COVID-19 weighs on South Africa’s HIV and TB burden
Tanya Nielson – #IASONEVOICE
The COVID-19 pandemic is causing much uncertainty around the world, including for people living with and affected by HIV. South Africa has the largest HIV treatment programme in the world: some 7.7 million people live with HIV and more than 5 million access treatment. In addition, around 60% of people living with HIV in South Africa are co-infected with tuberculosis. TB is the leading cause of death in South Africa, with an estimated 320,000 new infections and 78,000 deaths in 2018. To date, 7,220 people are confirmed with COVID-19, adding a heavy burden to this scenario. Tanya Neilson discusses managing HIV and TB care in South Africa in the COVID-19 era...
I qualified as a pharmacist and have been involved in conducting HIV and TB clinical trials for more than 14 years. I am currently the Managing Director of the Clinical Research Division at The Aurum Institute, one of the largest non-governmental organizations in South Africa dedicated to researching, supporting and implementing innovative, integrated and high-impact programmes in response to HIV and TB.
In a country where the healthcare system is already overburdened and under-resourced, the addition of another communicable disease, such as COVID-19, will be extremely challenging to manage.
A lot of thought and planning is going into maintaining access to sustained HIV and TB care during an impending health crisis. This includes planning to decongest clinics, focusing on hygiene interventions, and making sure that antiretrovirals and TB drugs are available for extended periods to limit the required clinic visits. Clear messaging is being developed to emphasize the importance of medication for all people living with HIV and TB. Flu vaccines are offered to more vulnerable patients; however, ensuring a sufficient stable supply of vaccines has been challenging.
Exploring new approaches
The Aurum Institute is involved in a number of HIV and TB prevention and vaccine trials, but the pandemic has significantly slowed them down. We are conducting only critical visits (telephonically as far as possible). We need to find new and innovative ways of collecting information in a way that does not increase the risk to participants or staff. New systems must be implemented to screen participants and staff for COVID-19 and to ensure that sufficient protection is provided. This could also be an opportunity for new trials looking at COVID-19 in populations affected by HIV and TB.
I do not think that it is possible for any country’s health sector to be ready to fully respond to COVID-19 while ensuring continuity of care – not even high-income countries with much more resources and a much lower burden of HIV and TB than South Africa. South Africa had a bit of extra time to learn about COVID-19 from other countries and it acted faster in implementing a nationwide complete lockdown which was initiated on 27 March 2020, initially for 21 days, then extended to 35 days. Currently, we have a five-stage, evidence-informed lockdown strategy. It is too soon to know whether the lockdown is enough to flatten the curve, but we are hoping that it will have a significant impact on reducing the spread of SARS-CoV-2.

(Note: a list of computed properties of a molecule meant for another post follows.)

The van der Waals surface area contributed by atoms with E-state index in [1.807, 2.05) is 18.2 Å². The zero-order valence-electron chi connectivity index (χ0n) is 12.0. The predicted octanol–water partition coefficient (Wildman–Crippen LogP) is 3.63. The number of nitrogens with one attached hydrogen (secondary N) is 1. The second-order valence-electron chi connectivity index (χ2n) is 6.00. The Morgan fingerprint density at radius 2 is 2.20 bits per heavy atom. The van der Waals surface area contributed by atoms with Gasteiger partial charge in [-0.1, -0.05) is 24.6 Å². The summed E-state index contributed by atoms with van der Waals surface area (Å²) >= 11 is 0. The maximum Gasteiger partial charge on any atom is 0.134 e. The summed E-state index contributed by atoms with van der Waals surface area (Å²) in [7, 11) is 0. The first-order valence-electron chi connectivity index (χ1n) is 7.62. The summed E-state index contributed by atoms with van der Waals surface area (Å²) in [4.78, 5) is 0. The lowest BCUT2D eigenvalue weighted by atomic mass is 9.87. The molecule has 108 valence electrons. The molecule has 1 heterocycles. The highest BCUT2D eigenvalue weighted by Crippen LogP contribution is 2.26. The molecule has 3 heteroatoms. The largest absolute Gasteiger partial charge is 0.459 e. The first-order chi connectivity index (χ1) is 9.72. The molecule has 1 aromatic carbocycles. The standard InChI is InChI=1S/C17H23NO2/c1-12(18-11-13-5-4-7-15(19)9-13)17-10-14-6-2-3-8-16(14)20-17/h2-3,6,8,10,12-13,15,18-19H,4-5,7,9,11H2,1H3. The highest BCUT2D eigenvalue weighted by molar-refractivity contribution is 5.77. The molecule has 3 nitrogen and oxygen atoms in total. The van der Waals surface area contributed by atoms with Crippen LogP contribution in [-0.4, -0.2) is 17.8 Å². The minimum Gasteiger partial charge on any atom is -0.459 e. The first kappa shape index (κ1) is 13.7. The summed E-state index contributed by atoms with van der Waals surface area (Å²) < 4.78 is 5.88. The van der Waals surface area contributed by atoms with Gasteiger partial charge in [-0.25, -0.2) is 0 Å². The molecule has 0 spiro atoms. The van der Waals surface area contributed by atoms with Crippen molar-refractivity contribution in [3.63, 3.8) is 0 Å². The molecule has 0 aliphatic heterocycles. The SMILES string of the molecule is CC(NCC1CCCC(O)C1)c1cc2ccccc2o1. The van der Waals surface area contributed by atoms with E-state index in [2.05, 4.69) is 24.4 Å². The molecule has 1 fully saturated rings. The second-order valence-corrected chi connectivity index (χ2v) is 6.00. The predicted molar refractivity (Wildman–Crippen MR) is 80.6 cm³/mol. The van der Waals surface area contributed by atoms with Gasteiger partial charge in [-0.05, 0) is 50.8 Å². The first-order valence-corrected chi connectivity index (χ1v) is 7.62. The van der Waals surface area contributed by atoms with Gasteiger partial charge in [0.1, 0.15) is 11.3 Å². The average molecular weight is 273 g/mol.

We also hope that the resources and health networks built to respond to the HIV and TB epidemics will help battle the new pandemic as the response requires the same skills to find, treat and prevent further infections. The Aurum Institute, as well as other Department of Health partners, has extensive experience in tracing treatment defaulters, which would make it ideal for these partners to be placed on national duty to conduct contact and home tracing for COVID-19. We are seeing a united response from the private and public sectors, global collaborations and global efforts to fight this pandemic.
One strategy implemented by The Aurum Institute, with the Department of Health and the company, Technovera, has been the introduction of Pelebox for medication collection. It generates an SMS message to inform clients that their parcel is ready for collection. This filters to a Department of Health service provider, which packs and delivers chronic medication.
This collection strategy was implemented before the COVID-19 pandemic, but is ideal for ensuring continued client care with minimal waiting times. The technology reduces client waiting time from three hours to 22 seconds, on average. The Pelebox is also easy to disinfect as the ATM screen is impermeable. The department has indicated that it should be used as preferred pick-up points during this period.
A personal impact
For me and the other employees at The Aurum Institute, the impact of the disease was experienced very early when we lost Professor Gita Ramjee, our Chief Scientific Officer, to COVID-19. Gita was one of the first people in South Africa to die due to COVID-19. She was an HIV prevention stalwart, a world-renowned researcher and a fighter for equality and women’s rights. This was a heavy blow to us, but has inspired us to continue to do what we can to make a difference in our communities and in South Africa.
The impact of the COVID-19 pandemic on my personal life has required a lot of changes in plans. As a social creature, this time has reminded me of the importance of family and friends, and how we take small things for granted all the time. I will have huge appreciation for small things that made me happy if we ever return to something vaguely similar to what used to be “normal”.
My professional life involves extensive travel to our clinical trial sites, meetings and conferences. The pandemic has forced us to find different ways of conducting remote meetings, attending virtual conferences and limiting travel to the absolute minimum. We are lucky to live in an age where technology brings us closer, but it will never replace our need to network and connect in person.